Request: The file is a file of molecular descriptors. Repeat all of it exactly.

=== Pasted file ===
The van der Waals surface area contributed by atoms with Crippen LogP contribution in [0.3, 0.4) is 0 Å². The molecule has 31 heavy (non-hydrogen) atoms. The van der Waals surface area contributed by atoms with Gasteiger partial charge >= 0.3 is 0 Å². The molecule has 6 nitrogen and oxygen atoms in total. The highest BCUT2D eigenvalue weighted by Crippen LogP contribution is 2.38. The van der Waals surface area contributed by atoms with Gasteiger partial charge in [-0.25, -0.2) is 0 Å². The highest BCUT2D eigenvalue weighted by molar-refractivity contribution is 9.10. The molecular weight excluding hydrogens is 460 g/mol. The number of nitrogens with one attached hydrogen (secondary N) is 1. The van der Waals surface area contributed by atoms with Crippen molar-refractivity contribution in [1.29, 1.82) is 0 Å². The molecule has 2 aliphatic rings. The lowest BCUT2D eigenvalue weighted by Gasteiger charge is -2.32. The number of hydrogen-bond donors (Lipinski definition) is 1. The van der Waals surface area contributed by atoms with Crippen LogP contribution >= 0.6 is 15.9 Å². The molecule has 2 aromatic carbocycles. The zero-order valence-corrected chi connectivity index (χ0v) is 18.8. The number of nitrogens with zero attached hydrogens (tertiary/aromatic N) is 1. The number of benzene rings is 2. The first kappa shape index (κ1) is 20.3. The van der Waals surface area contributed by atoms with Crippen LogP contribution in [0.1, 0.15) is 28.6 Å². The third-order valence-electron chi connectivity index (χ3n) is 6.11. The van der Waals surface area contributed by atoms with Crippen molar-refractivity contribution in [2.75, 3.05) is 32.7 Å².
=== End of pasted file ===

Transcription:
The van der Waals surface area contributed by atoms with Crippen LogP contribution in [0.3, 0.4) is 0 Å². The molecule has 31 heavy (non-hydrogen) atoms. The van der Waals surface area contributed by atoms with Gasteiger partial charge >= 0.3 is 0 Å². The molecule has 6 nitrogen and oxygen atoms in total. The highest BCUT2D eigenvalue weighted by Crippen LogP contribution is 2.38. The van der Waals surface area contributed by atoms with Gasteiger partial charge in [-0.25, -0.2) is 0 Å². The highest BCUT2D eigenvalue weighted by molar-refractivity contribution is 9.10. The molecular weight excluding hydrogens is 460 g/mol. The number of nitrogens with one attached hydrogen (secondary N) is 1. The van der Waals surface area contributed by atoms with Crippen molar-refractivity contribution in [1.29, 1.82) is 0 Å². The molecule has 2 aliphatic rings. The lowest BCUT2D eigenvalue weighted by Gasteiger charge is -2.32. The number of hydrogen-bond donors (Lipinski definition) is 1. The van der Waals surface area contributed by atoms with Crippen LogP contribution >= 0.6 is 15.9 Å². The molecule has 2 aromatic carbocycles. The zero-order valence-corrected chi connectivity index (χ0v) is 18.8. The number of nitrogens with zero attached hydrogens (tertiary/aromatic N) is 1. The number of benzene rings is 2. The first kappa shape index (κ1) is 20.3. The van der Waals surface area contributed by atoms with Crippen LogP contribution in [0.1, 0.15) is 28.6 Å². The third-order valence-electron chi connectivity index (χ3n) is 6.11. The van der Waals surface area contributed by atoms with Crippen molar-refractivity contribution in [2.75, 3.05) is 32.7 Å².